AUGUSTA — As politicians prepare to face the first-ever congressional election using ranked-choice voting, most admit they have little idea how it will affect results.

Ask a political insider how the new voting system will influence the primary campaigns waged by Democrats seeking Republican U.S. Rep. Bruce Poliquin’s seat and the answer is typically a shrug.

“Ranked-choice voting is a great idea,” said Democratic 2nd District hopeful Craig Olson of Islesboro. “But I am no expert, so I am unsure as to how it will affect the primary.”

But the new voting system likely to be in place for the June 12 gubernatorial and congressional primaries is likely to influence the outcome.

Assuming the Secretary of State’s Office certifies signatures handed in recently, the primaries will mark the first time any state has used ranked-choice voting to pick statewide candidates for any office – with one exception.

North Carolina once used ranked-choice for an election to fill a judicial vacancy, a move chosen to avoid a costly runoff race.

Not even political scientists have much data as they analyze possible consequences.

Drew Spencer Penrose, law and policy director for the Maryland-based FairVote, said there has been some research on ranked-choice voting in municipal elections.

Research suggests ranked-choice leads to “measurably more civil campaigns,” he said. Candidates still have to differentiate themselves from one another, but they do it by citing positive ideas rather than going negative, he said.

It also appears that candidates in ranked-choice races put more effort into direct contact with voters and recruiting volunteers and rely less on radio and television spots, Penrose said.

Rep. Jared Golden, a Lewiston Democrat who’s running for Congress, said he doesn’t believe it will matter much one way or another. But, he said, he sees “a lot of enthusiasm” among voters for it.

Golden said he plans to keep trying to build coalitions and press for a majority of the vote. He said there is “a good chance” ranked-choice voting may help him get there.

Congressional hopeful Tim Rich, a Bar Harbor cafe owner, said he sees a possible dark side to the new process.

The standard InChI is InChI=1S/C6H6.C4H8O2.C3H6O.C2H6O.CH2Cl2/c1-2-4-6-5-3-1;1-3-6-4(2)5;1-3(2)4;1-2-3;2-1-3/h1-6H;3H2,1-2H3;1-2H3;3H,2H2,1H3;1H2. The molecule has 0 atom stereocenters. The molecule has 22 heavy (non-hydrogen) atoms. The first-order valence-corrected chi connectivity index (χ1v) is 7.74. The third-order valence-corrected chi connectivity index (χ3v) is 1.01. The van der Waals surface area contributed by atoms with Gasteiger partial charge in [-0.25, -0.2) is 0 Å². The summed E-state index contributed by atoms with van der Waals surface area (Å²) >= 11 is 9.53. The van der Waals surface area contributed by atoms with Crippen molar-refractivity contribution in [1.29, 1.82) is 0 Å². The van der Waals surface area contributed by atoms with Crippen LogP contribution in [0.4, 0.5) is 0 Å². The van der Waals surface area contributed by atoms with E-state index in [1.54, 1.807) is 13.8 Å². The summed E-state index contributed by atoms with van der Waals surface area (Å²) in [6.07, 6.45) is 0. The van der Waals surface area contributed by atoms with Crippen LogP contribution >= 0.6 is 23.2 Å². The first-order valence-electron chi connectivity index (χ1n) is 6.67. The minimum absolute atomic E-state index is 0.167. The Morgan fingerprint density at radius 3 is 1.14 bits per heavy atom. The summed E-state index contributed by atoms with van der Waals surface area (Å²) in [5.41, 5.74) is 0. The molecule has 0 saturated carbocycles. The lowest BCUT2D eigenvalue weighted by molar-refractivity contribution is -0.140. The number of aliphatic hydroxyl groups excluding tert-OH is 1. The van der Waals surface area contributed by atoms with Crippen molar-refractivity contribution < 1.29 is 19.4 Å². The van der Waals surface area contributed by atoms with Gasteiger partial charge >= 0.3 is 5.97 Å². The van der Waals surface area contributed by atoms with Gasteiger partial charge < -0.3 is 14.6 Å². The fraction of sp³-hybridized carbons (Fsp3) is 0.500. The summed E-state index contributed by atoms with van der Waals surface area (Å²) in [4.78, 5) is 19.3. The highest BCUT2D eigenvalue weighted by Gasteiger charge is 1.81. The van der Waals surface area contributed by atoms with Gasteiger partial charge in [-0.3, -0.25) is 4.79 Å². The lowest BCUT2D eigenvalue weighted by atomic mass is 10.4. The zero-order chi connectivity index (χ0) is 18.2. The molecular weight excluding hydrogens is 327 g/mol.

Rich said the new system may encourage candidates “to be less honest and/or genuinely themselves because everyone is vying to make sure they are at least a second choice and, therefore, don’t want to make anyone angry, even if they disagree. It incentivizes bland and generic candidates.”

It might also discourage candidates from taking stands that differ from a party’s platform, he said, even if they think it is wrong.

Candidate Jonathan Fulford, a Monroe builder, thinks ranked-choice voting will prove an advantage for him.

He said people tend to vote geographically in a primary – picking a local favorite first – so somebody with a strong grass-roots campaign across the entire sprawling, mostly rural district could wind up as the second choice of many. Fulford hopes that will work to his advantage.

In years past, voting in any particular race was pretty simple: Pick somebody to win and hope they do.

In the June primaries, though, voters are likely to have the opportunity to indicate their favorite candidate and then rank the rest of them in descending order.

That would mean each voter would rank the five Democrats from best to worst.

Under the ranked-choice system, voters rank candidates in order of preference. If no one has more than 50 percent of the vote after the first count, the candidate with the fewest votes is eliminated. Voters who chose the eliminated candidate would have their ballots added to the totals of their second-ranked candidates, and the ballots would be retabulated. The process continues until one candidate has a clear majority and is declared the winner.

Supporters of ranked-choice voting, which Mainers approved in a 2016 referendum, said the new voting system will encourage voters to pick the candidate they genuinely like best, ensure that everyone’s vote matters, provide more choices and discourage negative campaigning, since all of the contenders have good reason to treat competitors gently so they do not wind up as the last choice of many voters.

David Farmer, a political and media consultant in Portland who is working with congressional candidate Lucas St. Clair, said it is difficult to predict how ranked-choice voting will affect the primary.

“Democratic voters are highly engaged this cycle,” he said, and focused on the need to defeat Poliquin, a two-term incumbent, when the Nov. 6 general election rolls around.

Farmer said he is “not sure that ranked-choice voting will change the way the candidates treat one another, which has been very respectful so far, or conduct themselves.”

But one certainty, he said, “is that all of the campaigns will need to add an element to their voter outreach plans to ensure voters have good information on the new process and how it works.”

“Regardless of whether it helps or hurts any particular candidates,” Farmer said, “voters have made it pretty clear that they want to give ranked-choice voting a chance.”

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